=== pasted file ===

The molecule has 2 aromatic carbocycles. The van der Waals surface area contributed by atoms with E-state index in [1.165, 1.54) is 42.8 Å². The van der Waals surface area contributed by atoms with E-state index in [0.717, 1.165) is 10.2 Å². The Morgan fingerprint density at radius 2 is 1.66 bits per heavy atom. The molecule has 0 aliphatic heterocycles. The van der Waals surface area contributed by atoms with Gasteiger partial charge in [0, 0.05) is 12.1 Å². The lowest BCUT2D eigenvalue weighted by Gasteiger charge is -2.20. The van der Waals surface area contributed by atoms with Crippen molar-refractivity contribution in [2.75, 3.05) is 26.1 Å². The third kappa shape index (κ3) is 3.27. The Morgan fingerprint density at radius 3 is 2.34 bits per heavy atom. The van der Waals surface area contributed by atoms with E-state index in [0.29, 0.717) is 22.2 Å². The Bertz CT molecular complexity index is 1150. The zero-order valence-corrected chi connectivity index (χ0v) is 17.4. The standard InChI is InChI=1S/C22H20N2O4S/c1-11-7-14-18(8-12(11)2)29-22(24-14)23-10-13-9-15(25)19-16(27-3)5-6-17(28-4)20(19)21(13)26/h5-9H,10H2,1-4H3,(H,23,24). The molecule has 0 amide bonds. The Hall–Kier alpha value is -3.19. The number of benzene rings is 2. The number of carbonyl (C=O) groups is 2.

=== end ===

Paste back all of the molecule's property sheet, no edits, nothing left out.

The molecule has 2 aromatic carbocycles. The van der Waals surface area contributed by atoms with E-state index in [1.165, 1.54) is 42.8 Å². The van der Waals surface area contributed by atoms with E-state index in [0.717, 1.165) is 10.2 Å². The Morgan fingerprint density at radius 2 is 1.66 bits per heavy atom. The molecule has 0 aliphatic heterocycles. The van der Waals surface area contributed by atoms with Gasteiger partial charge in [0, 0.05) is 12.1 Å². The lowest BCUT2D eigenvalue weighted by Gasteiger charge is -2.20. The van der Waals surface area contributed by atoms with Crippen molar-refractivity contribution in [2.75, 3.05) is 26.1 Å². The third kappa shape index (κ3) is 3.27. The Morgan fingerprint density at radius 3 is 2.34 bits per heavy atom. The van der Waals surface area contributed by atoms with E-state index in [0.29, 0.717) is 22.2 Å². The Bertz CT molecular complexity index is 1150. The zero-order valence-corrected chi connectivity index (χ0v) is 17.4. The standard InChI is InChI=1S/C22H20N2O4S/c1-11-7-14-18(8-12(11)2)29-22(24-14)23-10-13-9-15(25)19-16(27-3)5-6-17(28-4)20(19)21(13)26/h5-9H,10H2,1-4H3,(H,23,24). The molecule has 0 amide bonds. The Hall–Kier alpha value is -3.19. The number of benzene rings is 2. The number of carbonyl (C=O) groups is 2.